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by Wendy Gabriel

GREEN TIP:  Take daily walks.  Not only will it improve your physical fitness Baby Greek goddess and Papabut, according to a UCLA study, it has been  found to increase life expectancy and lower the risk of Alzheimer’s disease.

Today is my Papa’s 89th birthday.  He is a smart, strong, hard-working, kind man.  He was a Marine who fought in World War II, was shot down and received the Purple Heart.  I was his first grandchild and am his favorite.  I know this because he used to tell me every time we visited him. He has a very special way of making everyone feel like they are his favorite.

I have a lifetime of fond memories of my Papa:  The times he would show me his old stamps and coin collections; the stories he would tell about my Mom and Uncles; the soft, kind voice he would use when talking to me and my three sisters; his strong embrace and gentle kiss on my cheek. 

I also remember the first time my Papa had no idea who I was.  I was pregnant with my second child.  My then 3-year-old daughter and I met my Papa, my Nana and my Mom for lunch.  They were in town looking at sheep… that’s another story for another post. 

We were seated when they walked in.  We enthusiastically stood and there were hugs all around.  My Papa looked confused and there wasn’t an iota of recognition in his eyes.  At one point during the meal he quietly asked my Nana if he should know us.  My heart broke and it brings tears to my eyes now just thinking about that moment.  A lifetime of loving memories not remembered.

Since then, which was about two years ago, he has deteriorated considerably.  After some rough moments, my Mom had to make the unbelievably tough decision to put him in a nursing home.  Sometimes he forgets how to chew, sometimes he thinks he’s back in the Marines, sometimes he thinks he’s a young boy back in Indiana, sometimes he’s violent.

And sometimes he wonders aloud when he can go home.

I often wonder how my Mom feels about the man she’s called Daddy for 63 years.  She visits him regularly and listens patiently as he tells her stories of a life they shared.  I hope she knows how strong and brave I think she is.

I wonder, too, how my Nana feels.  They’ve been married 65 years, weathered the depression and had three children together.  Their lives have been filled with highs and lows, disappointments and successes.  My Nana visits him almost daily but he doesn’t know who she is.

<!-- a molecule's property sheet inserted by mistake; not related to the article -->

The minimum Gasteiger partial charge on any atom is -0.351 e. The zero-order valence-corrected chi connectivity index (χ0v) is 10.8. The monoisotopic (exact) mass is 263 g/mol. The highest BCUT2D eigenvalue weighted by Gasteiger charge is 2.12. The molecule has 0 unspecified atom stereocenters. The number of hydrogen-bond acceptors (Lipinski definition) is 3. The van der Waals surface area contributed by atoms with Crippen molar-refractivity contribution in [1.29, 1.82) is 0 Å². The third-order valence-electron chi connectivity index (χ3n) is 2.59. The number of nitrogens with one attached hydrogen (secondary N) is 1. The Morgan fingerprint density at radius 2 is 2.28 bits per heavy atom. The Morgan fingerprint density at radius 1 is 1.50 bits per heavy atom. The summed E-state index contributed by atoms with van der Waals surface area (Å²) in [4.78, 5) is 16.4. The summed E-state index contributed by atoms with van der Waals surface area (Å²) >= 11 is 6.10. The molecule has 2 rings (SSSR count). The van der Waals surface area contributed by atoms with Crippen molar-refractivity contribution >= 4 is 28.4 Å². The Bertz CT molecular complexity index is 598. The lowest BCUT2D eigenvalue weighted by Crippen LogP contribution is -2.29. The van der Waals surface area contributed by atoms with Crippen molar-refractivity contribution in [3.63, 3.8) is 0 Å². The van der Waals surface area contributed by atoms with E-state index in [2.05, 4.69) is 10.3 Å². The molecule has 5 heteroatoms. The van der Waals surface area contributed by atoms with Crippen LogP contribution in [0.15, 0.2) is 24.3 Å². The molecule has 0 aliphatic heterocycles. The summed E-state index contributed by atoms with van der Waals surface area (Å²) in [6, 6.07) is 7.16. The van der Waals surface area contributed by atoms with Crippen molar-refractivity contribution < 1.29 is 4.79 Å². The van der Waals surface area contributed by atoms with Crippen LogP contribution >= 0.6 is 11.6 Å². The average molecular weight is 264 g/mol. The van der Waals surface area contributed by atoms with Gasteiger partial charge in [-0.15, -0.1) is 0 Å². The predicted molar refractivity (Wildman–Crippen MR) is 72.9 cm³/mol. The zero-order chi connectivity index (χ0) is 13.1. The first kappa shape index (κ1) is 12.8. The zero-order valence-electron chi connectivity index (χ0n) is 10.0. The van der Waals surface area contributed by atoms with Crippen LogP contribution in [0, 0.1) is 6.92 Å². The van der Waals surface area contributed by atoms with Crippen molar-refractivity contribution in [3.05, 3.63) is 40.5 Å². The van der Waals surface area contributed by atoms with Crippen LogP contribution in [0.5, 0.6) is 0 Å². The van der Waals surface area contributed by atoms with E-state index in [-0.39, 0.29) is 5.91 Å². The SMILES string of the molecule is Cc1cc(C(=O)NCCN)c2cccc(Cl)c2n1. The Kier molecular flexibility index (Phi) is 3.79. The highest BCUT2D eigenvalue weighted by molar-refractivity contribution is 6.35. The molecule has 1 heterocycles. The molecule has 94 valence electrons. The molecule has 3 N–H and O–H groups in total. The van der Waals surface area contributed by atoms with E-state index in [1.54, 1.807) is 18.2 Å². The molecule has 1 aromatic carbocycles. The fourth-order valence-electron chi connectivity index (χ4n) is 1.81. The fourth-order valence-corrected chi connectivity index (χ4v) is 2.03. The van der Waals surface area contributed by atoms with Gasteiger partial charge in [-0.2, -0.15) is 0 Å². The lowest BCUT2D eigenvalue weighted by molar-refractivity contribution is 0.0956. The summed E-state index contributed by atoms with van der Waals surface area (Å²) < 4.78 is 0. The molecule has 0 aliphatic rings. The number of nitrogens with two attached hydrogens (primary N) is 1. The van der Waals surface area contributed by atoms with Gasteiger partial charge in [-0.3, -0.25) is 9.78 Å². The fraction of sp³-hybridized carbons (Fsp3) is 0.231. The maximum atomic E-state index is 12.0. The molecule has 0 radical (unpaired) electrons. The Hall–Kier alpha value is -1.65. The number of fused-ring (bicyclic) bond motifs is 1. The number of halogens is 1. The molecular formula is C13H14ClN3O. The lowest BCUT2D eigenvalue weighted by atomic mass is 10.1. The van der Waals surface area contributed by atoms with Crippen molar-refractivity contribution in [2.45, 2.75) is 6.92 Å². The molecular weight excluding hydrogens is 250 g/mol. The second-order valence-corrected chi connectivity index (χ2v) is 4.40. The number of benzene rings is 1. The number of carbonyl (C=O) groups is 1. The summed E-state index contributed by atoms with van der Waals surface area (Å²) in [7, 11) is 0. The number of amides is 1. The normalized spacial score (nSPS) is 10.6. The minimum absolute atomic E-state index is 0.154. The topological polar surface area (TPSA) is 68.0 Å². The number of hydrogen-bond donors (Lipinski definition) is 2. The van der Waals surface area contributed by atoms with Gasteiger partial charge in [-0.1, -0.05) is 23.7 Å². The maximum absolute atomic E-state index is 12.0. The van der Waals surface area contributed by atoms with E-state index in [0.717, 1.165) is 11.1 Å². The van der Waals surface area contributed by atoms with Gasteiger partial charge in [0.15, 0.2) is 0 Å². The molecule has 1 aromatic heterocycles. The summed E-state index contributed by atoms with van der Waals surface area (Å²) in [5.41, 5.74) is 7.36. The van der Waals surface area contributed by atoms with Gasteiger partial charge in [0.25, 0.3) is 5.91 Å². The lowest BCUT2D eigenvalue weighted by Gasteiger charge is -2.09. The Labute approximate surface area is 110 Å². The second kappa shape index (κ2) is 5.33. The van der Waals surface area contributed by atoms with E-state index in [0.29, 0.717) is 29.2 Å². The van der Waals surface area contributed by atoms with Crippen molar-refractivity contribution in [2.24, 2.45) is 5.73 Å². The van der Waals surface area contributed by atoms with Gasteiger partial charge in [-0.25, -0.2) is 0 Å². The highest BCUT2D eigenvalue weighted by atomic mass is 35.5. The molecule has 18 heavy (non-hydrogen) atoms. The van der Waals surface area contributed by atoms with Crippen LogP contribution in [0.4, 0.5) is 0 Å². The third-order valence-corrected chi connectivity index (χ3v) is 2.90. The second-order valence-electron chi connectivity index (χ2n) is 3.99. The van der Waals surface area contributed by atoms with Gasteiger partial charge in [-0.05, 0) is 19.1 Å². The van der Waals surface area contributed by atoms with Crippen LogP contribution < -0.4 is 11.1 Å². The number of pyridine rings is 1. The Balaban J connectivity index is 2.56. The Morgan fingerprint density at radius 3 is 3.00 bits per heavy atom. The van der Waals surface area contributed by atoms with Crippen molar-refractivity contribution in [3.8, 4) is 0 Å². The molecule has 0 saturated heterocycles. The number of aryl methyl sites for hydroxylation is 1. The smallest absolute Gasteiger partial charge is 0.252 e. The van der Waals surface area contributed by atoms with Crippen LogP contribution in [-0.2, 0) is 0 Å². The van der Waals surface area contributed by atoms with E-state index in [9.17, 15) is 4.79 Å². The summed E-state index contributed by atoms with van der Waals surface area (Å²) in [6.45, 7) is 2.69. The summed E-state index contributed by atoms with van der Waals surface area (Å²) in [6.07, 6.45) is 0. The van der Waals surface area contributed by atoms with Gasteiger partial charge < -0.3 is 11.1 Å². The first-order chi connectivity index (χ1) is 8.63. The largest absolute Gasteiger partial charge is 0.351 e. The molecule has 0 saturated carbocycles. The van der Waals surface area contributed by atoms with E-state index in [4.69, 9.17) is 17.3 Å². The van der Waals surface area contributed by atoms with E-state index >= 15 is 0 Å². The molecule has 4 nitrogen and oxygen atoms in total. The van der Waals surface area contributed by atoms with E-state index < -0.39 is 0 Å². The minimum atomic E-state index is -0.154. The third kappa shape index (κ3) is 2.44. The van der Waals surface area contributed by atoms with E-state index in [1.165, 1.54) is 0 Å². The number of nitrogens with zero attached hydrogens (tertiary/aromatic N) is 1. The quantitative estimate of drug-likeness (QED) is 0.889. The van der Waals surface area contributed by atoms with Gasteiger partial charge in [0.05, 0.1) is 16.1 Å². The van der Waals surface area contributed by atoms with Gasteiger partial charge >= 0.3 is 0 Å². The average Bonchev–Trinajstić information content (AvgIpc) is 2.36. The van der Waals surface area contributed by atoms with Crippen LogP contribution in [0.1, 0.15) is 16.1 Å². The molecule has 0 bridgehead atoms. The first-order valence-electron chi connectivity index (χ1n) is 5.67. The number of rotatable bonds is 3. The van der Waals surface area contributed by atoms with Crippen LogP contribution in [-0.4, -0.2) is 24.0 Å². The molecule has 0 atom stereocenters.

Mostly I wonder how he feels.  Does he miss his wife of 65 years?  Does he even remember he has three children let-alone eight grandchildren and fourteen great-grandchildren?  Is he lonely?  Is he sad?  Is he confused by his surroundings and his fellow “inmates.” 

I read The Notebook by Nicholas Sparks many years ago, before my Papa was diagnosed with Alzheimer’s disease and thought it was such a lovely yet sad story. 

I wondered how I would feel in a similar situation.  Now I know.

Happy Birthday Papa.  I love you.   

UPDATE: My Papa died on Wednesday, January 27, 2010 just 8 days before his 90th birthday… now he has all his memories back.

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 By Wendy Gabriel

GREEN TIP:  Use 1/4 to 1 cup of white vinegar to soften your clothes instead of commercial fabric softener.

It is unbelievable the chemicals contained in the products we are supposed to know and trust.  The cuddly, fabric softeners and dryer sheets you use to make your family’s clothes smell nice and feel soft are full of chemicals that could make everyone in your home very sick. 

When I was pregnant with our first baby, I began to use a non-toxic, bio-degradable laundry detergent.  And when she was born, I never used dryer sheets on her clothes.  I thought I was being good to her skin and to the environment. 

But by using dryer sheets with all the other laundry, I might as well have made a blanket of them and wrapped her in it because they have a chemical that makes them spew their “fresh” scent over and over again! 

According to the Allergy and Environmental Health Association (AEHA), the “product is designed to impregnate fibres and slowly re-release for an extended period of time.  That re-releasing affects the health not only of users, but those around them.”  Wonderful.  And apparently the fabric softener/dryer sheet-makers took a page out of the cigarette makers’ playbook and made sure to add “neurostimulant/irritants and central nervous system toxins”; they are added to produce “an addictive-type response that may cause the user to experience a feeling of pleasure when the product is directly inhaled.” 

The nicotine of the laundry industry. 

This wouldn’t be so terrible if the potential health effects of the chemicals used to make these products weren’t unbelievably awful.  I will list just a few:  Sudden Infant Death Syndrome (SIDS), Alzheimer’s, Attention Deficit Disorder (ADD), Dementia, Parkinson’s, Multiple Sclerosis.  And, incredibly, there are even more. 

Health warns that “most of the dangerous chemicals in fabric softeners are most dangerous when inhaled.”  Does anyone test these products before they are beautifully packaged and mercilessly marketed?  I did find a test performed by Anderson JH Anderson Laboratories, Inc.  Their findings conclude that “the results provide a toxicological basis to explain some of the human complaints of adverse reactions to fabric softener emissions.”  Apparently not enough of a deterrent to the companies selling these delightful products!

Be good, beware and shop smart.

For additional safe alternatives to common household products, the AEHA’s website has a great list for you to check out.

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